About Rationally Speaking
Rationally Speaking is a blog maintained by Prof. Massimo Pigliucci, a philosopher at the City University of New York. The blog reflects the Enlightenment figure Marquis de Condorcet's idea of what a public intellectual (yes, we know, that's such a bad word) ought to be: someone who devotes himself to "the tracking down of prejudices in the hiding places where priests, the schools, the government, and all long-established institutions had gathered and protected them." You're welcome. Please notice that the contents of this blog can be reprinted under the standard Creative Commons license.
Wednesday, May 02, 2012
The war on women
I traveled home to New York City this past Saturday to speak at a rally organized by Unite Women, a widely endorsed outfit working to band together people against the recent attacks on women’s rights — in part by orchestrating marches and rallies across the United States on April 28.** For all intents and purposes, the event in New York City was a success, as were — at least according to news reports — events in Arizona, Virginia, Connecticut, and Texas.
Unfortunately, I noticed in the lead up to April 28 that many of my secularist and liberal religionist friends who I would otherwise expect to support women’s rights had not embraced the term “war on women,” and thus were avoiding (whether actively or passively) the movement fighting under its banner. I’m not sure why this is or was the case. Perhaps they don’t think there is a war going on, or maybe the language strikes them as inflammatory (it is, a bit) and they don’t like conflict.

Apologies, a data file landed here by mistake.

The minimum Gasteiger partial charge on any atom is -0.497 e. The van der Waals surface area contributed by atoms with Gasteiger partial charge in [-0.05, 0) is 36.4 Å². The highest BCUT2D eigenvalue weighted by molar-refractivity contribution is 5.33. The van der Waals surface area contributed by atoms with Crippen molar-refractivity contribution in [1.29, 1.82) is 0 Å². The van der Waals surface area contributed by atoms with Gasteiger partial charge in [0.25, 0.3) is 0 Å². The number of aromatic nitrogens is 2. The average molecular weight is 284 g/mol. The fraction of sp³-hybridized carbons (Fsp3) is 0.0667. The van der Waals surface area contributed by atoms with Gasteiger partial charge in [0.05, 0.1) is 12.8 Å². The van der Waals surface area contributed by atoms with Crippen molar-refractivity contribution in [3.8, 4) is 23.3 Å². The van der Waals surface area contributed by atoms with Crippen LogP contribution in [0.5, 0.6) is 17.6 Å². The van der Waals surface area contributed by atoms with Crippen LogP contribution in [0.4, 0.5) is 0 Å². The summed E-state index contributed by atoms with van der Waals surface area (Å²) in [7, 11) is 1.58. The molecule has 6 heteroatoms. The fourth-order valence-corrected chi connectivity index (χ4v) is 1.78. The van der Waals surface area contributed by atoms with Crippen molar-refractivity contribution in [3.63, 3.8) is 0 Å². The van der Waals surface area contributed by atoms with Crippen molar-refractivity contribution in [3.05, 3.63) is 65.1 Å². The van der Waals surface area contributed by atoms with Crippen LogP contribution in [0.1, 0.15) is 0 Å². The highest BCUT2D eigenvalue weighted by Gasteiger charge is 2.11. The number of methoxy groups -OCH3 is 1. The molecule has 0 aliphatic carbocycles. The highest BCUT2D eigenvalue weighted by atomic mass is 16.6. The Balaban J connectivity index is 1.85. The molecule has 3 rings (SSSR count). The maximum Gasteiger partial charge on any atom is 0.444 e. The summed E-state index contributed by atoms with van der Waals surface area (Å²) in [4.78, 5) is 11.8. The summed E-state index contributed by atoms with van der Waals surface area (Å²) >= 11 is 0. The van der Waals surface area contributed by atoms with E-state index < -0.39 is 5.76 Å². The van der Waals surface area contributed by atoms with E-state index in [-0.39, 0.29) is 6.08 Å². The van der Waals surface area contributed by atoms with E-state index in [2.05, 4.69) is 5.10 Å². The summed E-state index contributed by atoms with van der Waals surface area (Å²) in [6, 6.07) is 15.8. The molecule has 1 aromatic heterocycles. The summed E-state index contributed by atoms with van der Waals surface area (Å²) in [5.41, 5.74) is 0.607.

Well, I think there is much evidence to support the term “war on women,” and I think it’s an enormous mistake to avoid the conflict. So, I would like to explore a couple of major anti-women legislative actions and ways that people can get involved in the hope that those who have been sitting on the sidelines will decide to engage.
The foremost evidence for the “war on women” is found in recent attacks on reproductive rights by the religious right. In fact, these attacks alone could quality as a war on women. State lawmakers set a record in 2011 for the most anti-reproductive rights provisions enacted in a single year, according to the Guttmacher Institute. Legislators introduced more than 1,100 provisions last year, and enacted 135 of them. To help put this in perspective, 89 such provisions were enacted in 2010, 77 in 2009, and only 34 in 2005. Unfortunately, this pace has not slowed much.
The measures include, but are not limited to:
> “Personhood” proposals that would allow states to completely outlaw abortion, and even emergency contraception. These have had success in states such as Virginia and Oklahoma, and are now being pushed in Nevada.
> “Fetal pain” laws — now in place in Arizona, Georgia, Nebraska, Idaho, Indiana, Kansas, Oklahoma, and Alabama — that ban abortion after 20 weeks.
> Laws that require physicians to perform ultrasounds, and then show and describe the image of the fetus to the woman asking for an abortion.
> Mandatory waiting periods — some as long as 72 hours — between ultrasounds and abortions, which negatively impact women who are poor, without transportation, and/or live in rural areas. Keep in mind that 87 percent of U.S. counties do not have an abortion clinic.
> New regulations on abortion clinics, regarding things like the amount of space in janitorial rooms, and other requirements, which make it physically or financially impossible for many abortion clinics to remain open.